Do You Need a Library Science Degree to Work in a Library?

Jamie Orsini

Staff Writer

Jamie is a military spouse, mom to two littles, and an award-winning journalist. She's working on her first novel. You can reach her at

If you love books and enjoy helping others, finding a job at your local library might be a perfect fit for you. Don’t have a Master of Library Science (MLS)? No problem! There are lots of library jobs that don’t require the advanced degree. If you want to know more about finding work in a library, read on.

Figure Out Where You Want To Work

Are you only interested in finding work at your local branch? Would you consider working in the next county or state? Or are you adventurous enough to move cross country for the perfect job? The first thing you’ll want to do is figure out where you’re willing to work. Then…

Do Your Research

If you’re hoping to find a job at your local library, head to their website and search for their open employment listings. Read them all, even if you’re not sure you’re qualified for the position. Read all the listings to get a feel for what your town/city/county/state requires for those jobs.

Here’s the tricky part about library roles: there are no national or regional standards for filling librarian or library director jobs. While many libraries require an MLS for administrative or librarian roles, there are some that don’t. It all depends on the size of the library system, past precedents, the hiring pool availability, etc. You’ll only figure out what your local system requires by heading to their website and reading up on their requirements.

Which Library Jobs Don’t Require an MLS?

There are so many different positions that help libraries run! If you don’t have an MLS but want to work in your library, consider applying for the following jobs:


Pages are usually entry level positions and don’t require an advanced degree. Many libraries will hire high school students as pages! Most of their time is spent shelving materials that have been returned or misplaced.

Library Assistant/Associate/Technician

While the title may vary from state to state, a library associate position usually doesn’t require an MLS. Different library systems will utilize their assistants in different ways, but these jobs often include helping patrons check out materials and use resources like the computer labs or copy machines. 

I’ve held two jobs that fell under this category. When I was in college, I worked as a Circulation Assistant at my university library. I was mostly responsible for helping students check out materials and sign out our study rooms. I also re-shelved materials, located resources that had been put on hold, and periodically helped out in the computer lab. I’ve also worked as a Youth Services Library Associate. In that role, I planned and hosted baby and pre-tot story times, as well as programs for the K–5, tween, and teen age groups. I also manned our Youth Services desk, where I would help families locate materials and navigate our computer lab. I don’t have an MLS but I do love books, kids, and helping people.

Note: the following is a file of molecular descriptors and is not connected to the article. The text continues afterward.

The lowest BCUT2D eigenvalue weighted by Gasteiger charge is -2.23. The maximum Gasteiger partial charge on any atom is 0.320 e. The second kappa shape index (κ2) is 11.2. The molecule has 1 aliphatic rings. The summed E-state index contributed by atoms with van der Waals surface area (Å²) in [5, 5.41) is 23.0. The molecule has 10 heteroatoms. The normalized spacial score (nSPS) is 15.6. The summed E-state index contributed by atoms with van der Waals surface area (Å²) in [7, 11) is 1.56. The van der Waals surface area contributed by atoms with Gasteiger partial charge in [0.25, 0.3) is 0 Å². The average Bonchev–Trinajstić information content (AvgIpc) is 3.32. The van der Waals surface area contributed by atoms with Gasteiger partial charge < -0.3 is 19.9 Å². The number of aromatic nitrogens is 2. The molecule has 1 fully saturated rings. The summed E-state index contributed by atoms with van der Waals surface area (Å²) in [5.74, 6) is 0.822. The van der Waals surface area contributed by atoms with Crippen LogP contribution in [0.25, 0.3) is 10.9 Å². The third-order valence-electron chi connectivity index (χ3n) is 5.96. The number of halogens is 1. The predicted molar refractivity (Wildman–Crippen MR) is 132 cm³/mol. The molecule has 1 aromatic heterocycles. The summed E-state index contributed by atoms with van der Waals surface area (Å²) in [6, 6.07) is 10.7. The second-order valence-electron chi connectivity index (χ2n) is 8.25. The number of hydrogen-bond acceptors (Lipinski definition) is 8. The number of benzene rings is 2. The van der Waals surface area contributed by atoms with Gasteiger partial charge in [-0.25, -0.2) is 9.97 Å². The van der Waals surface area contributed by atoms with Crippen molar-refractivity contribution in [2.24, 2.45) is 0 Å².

Which Jobs Might Require an MLS?

These roles usually require a Master of Library Science—but not always! Depending on the library system, equivalent work, school, and leadership experience might be enough to land you the job.


To be a librarian, you should be passionate about helping your community, have a strong knowledge of library materials and resources, and be a creative problem-solver.  For some towns or counties, a four-year degree and equivalent will qualify you to apply for a librarian job.

Librarian Director

What does a Library Director do? They often balance the system’s budget, oversee hiring, training, and employment practices, and often report to local governing boards. Directors should also be intimately familiar with all the services their libraries provide. The requirements for this position can range from a four-year degree to an MLS or an MLS and an additional advanced degree. 

Other Jobs To Consider

Information Technology (IT)

Libraries are truly information centers—they’re not just about books. Patrons will often visit libraries to use the computer labs, printing stations, copy machines, and more. If you have a background or interest in computer science, you might want to explore working in an IT role for your library. 


Some library systems have departments devoted to helping promote and market their programs and resources. If you have a background in marketing or journalism, this might be a good fit for you. Libraries are always trying to find new ways to help the most underserved members of their communities. By helping promote your library system’s programs and resources, you can help with that goal. 


Libraries can’t run without maintenance and facilities employees. Whether they’re sanitizing book returns, laying down rock salt during cold weather to prevent accidental falls, or cleaning common areas, maintenance workers are a vital part of the library community.

Bottom Line

Do you need a Master of Library Science to work in a library? Definitely not! There are many jobs you can apply for without one. As you work your way up the administration, many systems may require one. It simply depends on the size and history of your library system.

If you’re considering library work, head over to your local library’s website. Check their job postings to see what their requirements are like. If you find that you still have questions, then talk to one of your local librarians! They love helping people and should know all the ins and outs of finding employment at their branches. 

Love libraries? Check out these 6 Excellent Books Featuring Libraries or Librarians or these 15+ Library Stickers to Show Your Love of That Special Place.